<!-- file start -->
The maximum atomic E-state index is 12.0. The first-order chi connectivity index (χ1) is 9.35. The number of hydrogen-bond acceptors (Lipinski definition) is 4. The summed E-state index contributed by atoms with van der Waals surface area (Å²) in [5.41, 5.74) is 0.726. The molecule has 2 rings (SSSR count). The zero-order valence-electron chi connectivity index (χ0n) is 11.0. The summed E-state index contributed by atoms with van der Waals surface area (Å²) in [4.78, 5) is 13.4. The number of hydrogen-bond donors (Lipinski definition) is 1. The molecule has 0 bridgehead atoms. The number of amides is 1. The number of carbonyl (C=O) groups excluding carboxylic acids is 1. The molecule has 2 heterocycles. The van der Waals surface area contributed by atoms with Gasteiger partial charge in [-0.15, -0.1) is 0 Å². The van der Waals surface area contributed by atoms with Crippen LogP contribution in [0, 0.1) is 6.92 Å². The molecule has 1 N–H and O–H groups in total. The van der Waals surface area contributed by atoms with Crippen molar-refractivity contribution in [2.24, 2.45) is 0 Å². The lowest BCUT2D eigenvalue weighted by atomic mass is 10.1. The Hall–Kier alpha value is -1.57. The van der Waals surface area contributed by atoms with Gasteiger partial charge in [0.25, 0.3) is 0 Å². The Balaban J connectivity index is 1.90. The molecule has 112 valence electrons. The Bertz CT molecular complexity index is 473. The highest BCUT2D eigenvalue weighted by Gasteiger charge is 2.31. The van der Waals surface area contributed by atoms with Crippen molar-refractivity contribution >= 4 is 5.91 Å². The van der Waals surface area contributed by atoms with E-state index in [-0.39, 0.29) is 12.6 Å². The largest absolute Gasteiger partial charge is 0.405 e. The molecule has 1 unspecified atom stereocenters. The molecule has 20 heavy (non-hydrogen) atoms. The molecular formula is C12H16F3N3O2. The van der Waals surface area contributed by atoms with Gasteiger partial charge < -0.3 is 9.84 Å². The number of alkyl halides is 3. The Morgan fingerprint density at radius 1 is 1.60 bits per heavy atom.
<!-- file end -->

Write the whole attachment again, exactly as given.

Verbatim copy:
The maximum atomic E-state index is 12.0. The first-order chi connectivity index (χ1) is 9.35. The number of hydrogen-bond acceptors (Lipinski definition) is 4. The summed E-state index contributed by atoms with van der Waals surface area (Å²) in [5.41, 5.74) is 0.726. The molecule has 2 rings (SSSR count). The zero-order valence-electron chi connectivity index (χ0n) is 11.0. The summed E-state index contributed by atoms with van der Waals surface area (Å²) in [4.78, 5) is 13.4. The number of hydrogen-bond donors (Lipinski definition) is 1. The molecule has 0 bridgehead atoms. The number of amides is 1. The number of carbonyl (C=O) groups excluding carboxylic acids is 1. The molecule has 2 heterocycles. The van der Waals surface area contributed by atoms with Gasteiger partial charge in [-0.15, -0.1) is 0 Å². The van der Waals surface area contributed by atoms with Crippen LogP contribution in [0, 0.1) is 6.92 Å². The molecule has 1 N–H and O–H groups in total. The van der Waals surface area contributed by atoms with Crippen molar-refractivity contribution in [2.24, 2.45) is 0 Å². The lowest BCUT2D eigenvalue weighted by atomic mass is 10.1. The Hall–Kier alpha value is -1.57. The van der Waals surface area contributed by atoms with Gasteiger partial charge in [0.25, 0.3) is 0 Å². The Balaban J connectivity index is 1.90. The molecule has 112 valence electrons. The Bertz CT molecular complexity index is 473. The highest BCUT2D eigenvalue weighted by Gasteiger charge is 2.31. The van der Waals surface area contributed by atoms with Crippen molar-refractivity contribution >= 4 is 5.91 Å². The van der Waals surface area contributed by atoms with E-state index in [-0.39, 0.29) is 12.6 Å². The largest absolute Gasteiger partial charge is 0.405 e. The molecule has 1 unspecified atom stereocenters. The molecule has 20 heavy (non-hydrogen) atoms. The molecular formula is C12H16F3N3O2. The van der Waals surface area contributed by atoms with Gasteiger partial charge < -0.3 is 9.84 Å². The number of alkyl halides is 3. The Morgan fingerprint density at radius 1 is 1.60 bits per heavy atom.